Loch a Chnuic, Abernethy RSPB reserve, Speyside, Scotland, August 2007


The UK uplands form a distinctive and beloved part of our countryside.

The RSPB has a long-standing interest in the uplands, home to wonderful wildlife and some of the UK's last great wild areas.

A better future for the uplands

Upland habitats range from pastures and hay meadows in the valley bottoms to more extensive areas of rough grass, upland heath (heather moor), blanket bog, woodland and mountain habitats.

These habitats, shaped by altitude, latitude, soils and climate, have been influenced by man over thousands of years.

The RSPB has a long-standing interest in the uplands, home to wonderful wildlife and some of the UK's last great wild areas.

In 2007, the RSPB published The Uplands - Time to change? highlighting the importance of the uplands across the UK and called for a debate on the future of our upland areas.

Since publication of this document there has been a wide-ranging debate about the future of the uplands culminating in 2011 with a Defra review of upland policy in England.

Securing benefits for people and wildlife

The RSPB believes that we must find better ways to ensure the full potential of the uplands are realised.

We want to ensure that the people and wildlife who live and work there thrive, and that the uplands deliver the full range of environmental, economic and social benefits for society as a whole.

We believe the range of benefits which the uplands deliver is currently undervalued, and at risk. Today, the uplands are important for a wide range of species many of which have often undergone major declines elsewhere and are in some cases now largely restricted to the uplands. This does not mean upland wildlife is thriving.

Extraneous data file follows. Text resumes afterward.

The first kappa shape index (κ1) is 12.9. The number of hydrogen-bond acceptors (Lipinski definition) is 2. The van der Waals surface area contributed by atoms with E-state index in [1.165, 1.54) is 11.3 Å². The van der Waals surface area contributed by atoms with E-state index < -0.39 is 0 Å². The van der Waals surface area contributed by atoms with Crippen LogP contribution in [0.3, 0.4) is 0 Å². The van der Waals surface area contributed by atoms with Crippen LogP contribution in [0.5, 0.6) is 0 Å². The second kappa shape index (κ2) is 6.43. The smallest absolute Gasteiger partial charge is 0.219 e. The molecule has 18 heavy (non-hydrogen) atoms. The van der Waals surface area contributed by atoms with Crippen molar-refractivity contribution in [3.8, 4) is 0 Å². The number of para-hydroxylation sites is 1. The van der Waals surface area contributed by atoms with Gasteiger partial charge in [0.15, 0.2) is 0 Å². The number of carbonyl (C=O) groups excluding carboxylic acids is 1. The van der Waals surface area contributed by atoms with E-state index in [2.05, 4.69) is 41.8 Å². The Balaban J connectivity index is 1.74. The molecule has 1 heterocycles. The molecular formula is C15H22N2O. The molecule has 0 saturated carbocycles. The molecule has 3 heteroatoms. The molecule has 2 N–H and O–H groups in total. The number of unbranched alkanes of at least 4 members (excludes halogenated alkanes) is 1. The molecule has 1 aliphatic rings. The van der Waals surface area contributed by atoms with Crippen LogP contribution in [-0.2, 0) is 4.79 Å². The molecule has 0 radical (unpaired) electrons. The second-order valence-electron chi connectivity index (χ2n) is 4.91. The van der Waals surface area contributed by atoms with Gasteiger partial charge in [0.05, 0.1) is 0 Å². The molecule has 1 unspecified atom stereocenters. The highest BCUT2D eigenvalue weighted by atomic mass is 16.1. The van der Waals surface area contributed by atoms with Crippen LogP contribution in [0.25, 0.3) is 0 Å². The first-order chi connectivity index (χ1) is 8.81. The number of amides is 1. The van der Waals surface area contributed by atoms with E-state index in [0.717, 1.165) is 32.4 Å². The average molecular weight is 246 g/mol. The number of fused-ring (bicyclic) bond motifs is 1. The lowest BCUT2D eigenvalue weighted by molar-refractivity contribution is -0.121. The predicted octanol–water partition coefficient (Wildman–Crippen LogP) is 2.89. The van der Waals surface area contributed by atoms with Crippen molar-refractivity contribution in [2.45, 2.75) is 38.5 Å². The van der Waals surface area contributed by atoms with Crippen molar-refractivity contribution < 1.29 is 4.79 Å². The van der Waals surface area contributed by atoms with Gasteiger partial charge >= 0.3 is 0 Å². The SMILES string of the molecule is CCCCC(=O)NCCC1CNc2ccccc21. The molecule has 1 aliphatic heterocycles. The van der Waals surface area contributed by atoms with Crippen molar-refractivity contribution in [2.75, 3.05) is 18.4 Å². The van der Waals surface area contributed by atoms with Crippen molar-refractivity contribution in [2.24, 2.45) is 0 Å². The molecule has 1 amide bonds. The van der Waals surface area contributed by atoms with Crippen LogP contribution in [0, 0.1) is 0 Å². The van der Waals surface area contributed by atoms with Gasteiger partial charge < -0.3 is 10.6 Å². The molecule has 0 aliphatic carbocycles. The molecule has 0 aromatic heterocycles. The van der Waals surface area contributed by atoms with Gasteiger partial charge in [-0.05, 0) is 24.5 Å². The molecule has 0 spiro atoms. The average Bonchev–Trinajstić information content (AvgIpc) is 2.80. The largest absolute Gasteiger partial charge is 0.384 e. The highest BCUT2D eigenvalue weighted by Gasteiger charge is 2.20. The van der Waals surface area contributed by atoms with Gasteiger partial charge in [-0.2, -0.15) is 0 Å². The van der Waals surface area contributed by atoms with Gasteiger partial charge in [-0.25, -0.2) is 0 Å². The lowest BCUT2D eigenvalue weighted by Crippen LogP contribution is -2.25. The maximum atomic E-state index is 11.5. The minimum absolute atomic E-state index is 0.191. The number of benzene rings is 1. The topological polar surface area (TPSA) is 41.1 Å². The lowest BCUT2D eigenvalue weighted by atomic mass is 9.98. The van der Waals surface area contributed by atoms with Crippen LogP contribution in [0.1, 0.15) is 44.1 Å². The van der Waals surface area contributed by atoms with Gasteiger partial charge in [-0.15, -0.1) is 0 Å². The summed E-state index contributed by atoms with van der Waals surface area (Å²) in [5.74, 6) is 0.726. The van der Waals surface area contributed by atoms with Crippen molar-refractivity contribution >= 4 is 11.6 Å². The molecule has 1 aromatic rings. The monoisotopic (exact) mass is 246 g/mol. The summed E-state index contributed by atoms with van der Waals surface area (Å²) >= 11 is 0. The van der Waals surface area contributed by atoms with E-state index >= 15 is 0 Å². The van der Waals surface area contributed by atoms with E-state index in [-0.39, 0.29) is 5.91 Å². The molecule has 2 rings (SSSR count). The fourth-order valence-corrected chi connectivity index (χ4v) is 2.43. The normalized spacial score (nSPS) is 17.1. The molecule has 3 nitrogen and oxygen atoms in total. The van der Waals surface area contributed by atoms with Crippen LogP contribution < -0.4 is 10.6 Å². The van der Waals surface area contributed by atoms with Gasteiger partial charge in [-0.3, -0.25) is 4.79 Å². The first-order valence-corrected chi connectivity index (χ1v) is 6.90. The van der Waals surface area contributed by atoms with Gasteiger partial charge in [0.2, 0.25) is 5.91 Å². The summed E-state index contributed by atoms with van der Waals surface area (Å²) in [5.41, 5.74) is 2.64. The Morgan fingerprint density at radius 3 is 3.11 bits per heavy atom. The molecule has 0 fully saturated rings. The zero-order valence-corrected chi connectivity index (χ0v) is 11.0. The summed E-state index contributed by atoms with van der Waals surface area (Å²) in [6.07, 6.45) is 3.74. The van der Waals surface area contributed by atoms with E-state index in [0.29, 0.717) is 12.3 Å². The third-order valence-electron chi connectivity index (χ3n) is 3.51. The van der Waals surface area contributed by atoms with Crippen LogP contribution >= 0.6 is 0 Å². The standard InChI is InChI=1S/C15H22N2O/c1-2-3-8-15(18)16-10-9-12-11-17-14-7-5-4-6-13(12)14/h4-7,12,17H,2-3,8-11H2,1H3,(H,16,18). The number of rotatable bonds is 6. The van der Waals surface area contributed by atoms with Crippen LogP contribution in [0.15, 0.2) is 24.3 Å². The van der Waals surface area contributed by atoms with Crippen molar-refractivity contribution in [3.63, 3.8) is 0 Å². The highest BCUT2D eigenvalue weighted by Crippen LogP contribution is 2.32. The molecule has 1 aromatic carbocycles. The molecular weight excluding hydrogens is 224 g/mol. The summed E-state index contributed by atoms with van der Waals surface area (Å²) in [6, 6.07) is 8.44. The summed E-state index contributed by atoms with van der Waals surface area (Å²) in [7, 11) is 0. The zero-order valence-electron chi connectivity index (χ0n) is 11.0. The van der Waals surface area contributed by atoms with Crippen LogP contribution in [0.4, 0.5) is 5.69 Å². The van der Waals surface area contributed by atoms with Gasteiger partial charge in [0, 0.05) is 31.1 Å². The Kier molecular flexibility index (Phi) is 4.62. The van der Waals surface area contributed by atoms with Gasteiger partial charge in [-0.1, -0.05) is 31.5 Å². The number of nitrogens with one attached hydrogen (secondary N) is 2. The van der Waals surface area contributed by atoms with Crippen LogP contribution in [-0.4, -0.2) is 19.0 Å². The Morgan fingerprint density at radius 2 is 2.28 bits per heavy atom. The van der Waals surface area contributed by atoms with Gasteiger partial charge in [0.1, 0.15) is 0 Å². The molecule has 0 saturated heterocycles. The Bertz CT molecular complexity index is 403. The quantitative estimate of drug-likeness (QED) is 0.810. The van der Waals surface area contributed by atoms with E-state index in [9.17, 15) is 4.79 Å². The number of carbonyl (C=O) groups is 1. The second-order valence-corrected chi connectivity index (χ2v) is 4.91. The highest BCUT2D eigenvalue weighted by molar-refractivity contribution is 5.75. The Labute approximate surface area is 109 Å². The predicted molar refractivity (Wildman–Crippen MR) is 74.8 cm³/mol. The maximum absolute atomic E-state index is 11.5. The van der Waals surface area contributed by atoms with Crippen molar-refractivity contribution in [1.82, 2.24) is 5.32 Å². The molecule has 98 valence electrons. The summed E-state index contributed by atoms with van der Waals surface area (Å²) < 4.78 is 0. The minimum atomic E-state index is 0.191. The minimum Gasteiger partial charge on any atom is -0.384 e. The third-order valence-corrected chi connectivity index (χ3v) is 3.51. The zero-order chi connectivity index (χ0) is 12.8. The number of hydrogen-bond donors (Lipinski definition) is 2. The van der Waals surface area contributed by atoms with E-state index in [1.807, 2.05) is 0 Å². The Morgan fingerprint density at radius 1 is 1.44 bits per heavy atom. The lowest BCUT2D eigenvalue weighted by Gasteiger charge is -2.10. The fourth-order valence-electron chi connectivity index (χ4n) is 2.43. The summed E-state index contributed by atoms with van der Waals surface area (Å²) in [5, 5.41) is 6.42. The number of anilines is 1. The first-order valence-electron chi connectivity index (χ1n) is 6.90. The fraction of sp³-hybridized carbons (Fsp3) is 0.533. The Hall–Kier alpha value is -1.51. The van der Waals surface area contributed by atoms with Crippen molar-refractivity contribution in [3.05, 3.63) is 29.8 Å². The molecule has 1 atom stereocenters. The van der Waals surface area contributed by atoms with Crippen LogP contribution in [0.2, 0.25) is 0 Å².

The recent State of Nature report revealed a staggering 65 per cent of upland species assessed had declined, with a third of species showing strong declines. Most upland habitats and species benefit from less intensive grazing and habitat management - a defining feature of the vulnerable High Nature Value Farming systems which predominate in some parts of the uplands.

What are uplands for?

Society needs to be clear about what the uplands are for and identify how to better support a wildlife-rich natural environment.

This should be underpinned by sustainable land use and land management practices which secure a range of benefits including food production, drinking water, carbon storage and cultural services (eg space for leisure and recreation) so vital to our physical and mental well-being.

Those with an interest in the uplands and those who benefit or rely on them, must work together to secure policies and support measures which enable land managers to adapt to climate change and to deliver multiple societal demands for food, timber, water, carbon storage, wildlife and space for leisure and recreation.

The upland landscape will continue to change as it has done for millennia. Future support measures must seek to reward only those land use and management activities which make a positive contribution to sustaining our uplands for the benefit of society as a whole. 

As elsewhere, funds from the Common Agricultural Policy and other relevant funding streams must be better used to underpin the delivery of a wide range of environmental and societal goals.